Positive functioning for building a positive classroom environment

Julide Inozu (Cukurova University, Turkey, Turkey) & Sehnaz Sahinkarakas (Cag University, Turkey)

The extent and efficiency of student learning is perhaps most powerfully influenced by classroom environment.  Especially in foreign language learning classrooms, creating a non-threatening atmosphere where students feel psychologically, socially, and culturally secure is essential for students’ communicative risk-taking in the target language. Multiple factors contribute to creating a conducive learning environment. Besides teaching qualifications,  also important is a teacher’s positive functioning, specifically in terms of psychological and social well-being.  ”The focus of psychological well-being remains at the individual level whereas relations with others and the environment are the primary aims of social well-being” (Lopez and Snyder, 2003).  Review of relevant literature shows that dimensions of psychological and social well-being models contain constructs including environmental mastery, positive relations with others, and social integration.  Such constructs have impacts on creating a positive classroom environment,  and consequently,  students’ academic achievement. Therefore, this study aims at exploring whether and how psychological well-being and social well-being shape student teachers’ perceptions of positive classroom environment. Accordingly, data were collected  from  senior  students  of  English  Language  Teaching  departments  from  various  universities located in Turkey.  The data were obtained through three questionnaires and group interviews conducted after the initial data analysis. The questionnaires measured mainly three variables: Participants’ perceptions of positive classroom environment and their psychological and social well-being. These variables’ relationships were tested through Structural Equation Model (SEM) using AMOS (22.0).  Bearing in mind the statistical analysis, 20 participants participated in group interviews to shed insight on these relationships.  The results of the study indicate a link between a teacher’s psychological and social well-being and various aspects of classroom environment.  As such, the study provides valuable suggestions for consideration in teacher development programs.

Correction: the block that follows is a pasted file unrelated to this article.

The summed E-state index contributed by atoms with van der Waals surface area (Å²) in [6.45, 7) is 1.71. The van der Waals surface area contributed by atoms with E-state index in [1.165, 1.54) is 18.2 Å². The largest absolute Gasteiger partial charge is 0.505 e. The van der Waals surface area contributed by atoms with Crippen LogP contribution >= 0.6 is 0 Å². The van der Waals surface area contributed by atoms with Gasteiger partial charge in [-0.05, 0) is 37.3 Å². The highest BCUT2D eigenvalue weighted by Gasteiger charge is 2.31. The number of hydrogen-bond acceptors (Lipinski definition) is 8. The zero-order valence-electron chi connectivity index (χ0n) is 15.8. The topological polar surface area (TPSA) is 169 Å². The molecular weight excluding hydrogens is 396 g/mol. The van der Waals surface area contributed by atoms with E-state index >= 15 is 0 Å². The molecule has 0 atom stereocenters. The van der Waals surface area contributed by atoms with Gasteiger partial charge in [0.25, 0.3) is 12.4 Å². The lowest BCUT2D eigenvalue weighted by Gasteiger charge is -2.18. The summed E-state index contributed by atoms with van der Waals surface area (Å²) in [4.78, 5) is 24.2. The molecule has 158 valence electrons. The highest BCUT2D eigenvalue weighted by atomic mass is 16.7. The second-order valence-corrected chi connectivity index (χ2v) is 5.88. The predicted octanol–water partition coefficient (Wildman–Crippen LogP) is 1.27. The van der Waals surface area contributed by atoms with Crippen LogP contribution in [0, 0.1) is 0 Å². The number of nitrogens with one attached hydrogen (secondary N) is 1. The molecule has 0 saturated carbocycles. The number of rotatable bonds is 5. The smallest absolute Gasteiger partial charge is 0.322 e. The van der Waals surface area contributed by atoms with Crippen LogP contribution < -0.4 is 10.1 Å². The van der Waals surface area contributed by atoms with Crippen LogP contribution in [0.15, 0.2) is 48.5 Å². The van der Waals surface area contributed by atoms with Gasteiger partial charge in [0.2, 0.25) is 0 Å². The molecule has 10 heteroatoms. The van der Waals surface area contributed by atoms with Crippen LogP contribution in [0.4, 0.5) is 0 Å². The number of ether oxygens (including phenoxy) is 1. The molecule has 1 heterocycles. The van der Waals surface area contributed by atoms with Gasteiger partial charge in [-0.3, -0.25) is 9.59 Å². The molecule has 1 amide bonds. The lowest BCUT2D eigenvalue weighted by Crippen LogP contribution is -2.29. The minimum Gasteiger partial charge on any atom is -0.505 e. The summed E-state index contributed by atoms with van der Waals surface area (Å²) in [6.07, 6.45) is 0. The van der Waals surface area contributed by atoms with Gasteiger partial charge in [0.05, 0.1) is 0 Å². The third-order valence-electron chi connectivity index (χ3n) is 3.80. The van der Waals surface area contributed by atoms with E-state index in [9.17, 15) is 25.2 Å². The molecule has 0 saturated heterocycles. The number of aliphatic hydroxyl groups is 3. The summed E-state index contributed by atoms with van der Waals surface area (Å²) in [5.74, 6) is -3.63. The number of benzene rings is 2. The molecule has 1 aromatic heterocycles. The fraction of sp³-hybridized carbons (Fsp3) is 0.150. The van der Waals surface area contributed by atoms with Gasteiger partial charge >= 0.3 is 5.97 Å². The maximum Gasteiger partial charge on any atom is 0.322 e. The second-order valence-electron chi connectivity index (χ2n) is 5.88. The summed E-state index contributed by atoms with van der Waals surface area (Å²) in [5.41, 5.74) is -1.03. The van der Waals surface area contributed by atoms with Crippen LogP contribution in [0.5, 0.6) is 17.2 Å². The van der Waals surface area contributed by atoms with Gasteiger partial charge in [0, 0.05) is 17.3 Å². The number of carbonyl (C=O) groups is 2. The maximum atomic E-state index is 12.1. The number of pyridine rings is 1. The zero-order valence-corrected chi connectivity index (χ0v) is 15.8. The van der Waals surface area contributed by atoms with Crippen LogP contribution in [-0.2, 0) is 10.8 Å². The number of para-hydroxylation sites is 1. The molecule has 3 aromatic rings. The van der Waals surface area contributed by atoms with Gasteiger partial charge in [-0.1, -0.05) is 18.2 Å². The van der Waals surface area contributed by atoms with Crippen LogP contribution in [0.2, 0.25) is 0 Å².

References

Lopez, S. J. & Snyder, C. R. (2003). Positive psychological assessment: A handbook of models and measures. Washington, DC: American Psychological Association.


Beliefs and emotions in the L2 classroom: Confronting the past, questioning the present, and imagining the future

Priscila Leal (University of Hawaii at Manoa, USA)